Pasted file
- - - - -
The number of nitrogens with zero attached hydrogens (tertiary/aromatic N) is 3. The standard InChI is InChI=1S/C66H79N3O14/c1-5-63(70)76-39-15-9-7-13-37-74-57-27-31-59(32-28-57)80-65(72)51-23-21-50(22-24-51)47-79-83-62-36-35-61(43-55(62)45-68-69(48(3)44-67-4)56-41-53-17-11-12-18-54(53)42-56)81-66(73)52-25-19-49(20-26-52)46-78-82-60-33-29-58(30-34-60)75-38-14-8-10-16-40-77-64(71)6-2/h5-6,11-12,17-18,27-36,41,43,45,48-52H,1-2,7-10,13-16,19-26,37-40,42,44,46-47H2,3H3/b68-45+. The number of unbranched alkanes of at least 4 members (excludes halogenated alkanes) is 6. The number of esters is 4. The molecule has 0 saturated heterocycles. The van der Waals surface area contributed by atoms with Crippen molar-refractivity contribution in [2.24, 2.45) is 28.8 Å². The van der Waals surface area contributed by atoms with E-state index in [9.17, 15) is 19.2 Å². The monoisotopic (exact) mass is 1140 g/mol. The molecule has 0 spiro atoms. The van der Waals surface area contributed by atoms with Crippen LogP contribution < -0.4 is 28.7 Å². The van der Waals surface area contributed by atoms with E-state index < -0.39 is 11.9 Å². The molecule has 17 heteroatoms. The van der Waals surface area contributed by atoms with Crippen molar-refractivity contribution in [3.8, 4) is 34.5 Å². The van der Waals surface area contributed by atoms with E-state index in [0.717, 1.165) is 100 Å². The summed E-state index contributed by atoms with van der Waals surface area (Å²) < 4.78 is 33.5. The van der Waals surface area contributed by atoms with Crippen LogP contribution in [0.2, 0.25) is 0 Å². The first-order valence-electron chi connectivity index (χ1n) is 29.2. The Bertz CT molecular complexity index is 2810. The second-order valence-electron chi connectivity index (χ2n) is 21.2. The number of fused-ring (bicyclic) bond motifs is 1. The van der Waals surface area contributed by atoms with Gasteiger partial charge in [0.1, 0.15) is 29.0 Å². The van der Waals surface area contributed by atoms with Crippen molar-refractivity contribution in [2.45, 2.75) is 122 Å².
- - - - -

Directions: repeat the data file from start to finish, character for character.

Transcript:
The number of nitrogens with zero attached hydrogens (tertiary/aromatic N) is 3. The standard InChI is InChI=1S/C66H79N3O14/c1-5-63(70)76-39-15-9-7-13-37-74-57-27-31-59(32-28-57)80-65(72)51-23-21-50(22-24-51)47-79-83-62-36-35-61(43-55(62)45-68-69(48(3)44-67-4)56-41-53-17-11-12-18-54(53)42-56)81-66(73)52-25-19-49(20-26-52)46-78-82-60-33-29-58(30-34-60)75-38-14-8-10-16-40-77-64(71)6-2/h5-6,11-12,17-18,27-36,41,43,45,48-52H,1-2,7-10,13-16,19-26,37-40,42,44,46-47H2,3H3/b68-45+. The number of unbranched alkanes of at least 4 members (excludes halogenated alkanes) is 6. The number of esters is 4. The molecule has 0 saturated heterocycles. The van der Waals surface area contributed by atoms with Crippen molar-refractivity contribution in [2.24, 2.45) is 28.8 Å². The van der Waals surface area contributed by atoms with E-state index in [9.17, 15) is 19.2 Å². The monoisotopic (exact) mass is 1140 g/mol. The molecule has 0 spiro atoms. The van der Waals surface area contributed by atoms with Crippen LogP contribution < -0.4 is 28.7 Å². The van der Waals surface area contributed by atoms with E-state index < -0.39 is 11.9 Å². The molecule has 17 heteroatoms. The van der Waals surface area contributed by atoms with Crippen molar-refractivity contribution in [3.8, 4) is 34.5 Å². The van der Waals surface area contributed by atoms with E-state index in [0.717, 1.165) is 100 Å². The summed E-state index contributed by atoms with van der Waals surface area (Å²) < 4.78 is 33.5. The van der Waals surface area contributed by atoms with Crippen LogP contribution in [0.2, 0.25) is 0 Å². The first-order valence-electron chi connectivity index (χ1n) is 29.2. The Bertz CT molecular complexity index is 2810. The second-order valence-electron chi connectivity index (χ2n) is 21.2. The number of fused-ring (bicyclic) bond motifs is 1. The van der Waals surface area contributed by atoms with Gasteiger partial charge in [0.1, 0.15) is 29.0 Å². The van der Waals surface area contributed by atoms with Crippen molar-refractivity contribution in [2.45, 2.75) is 122 Å².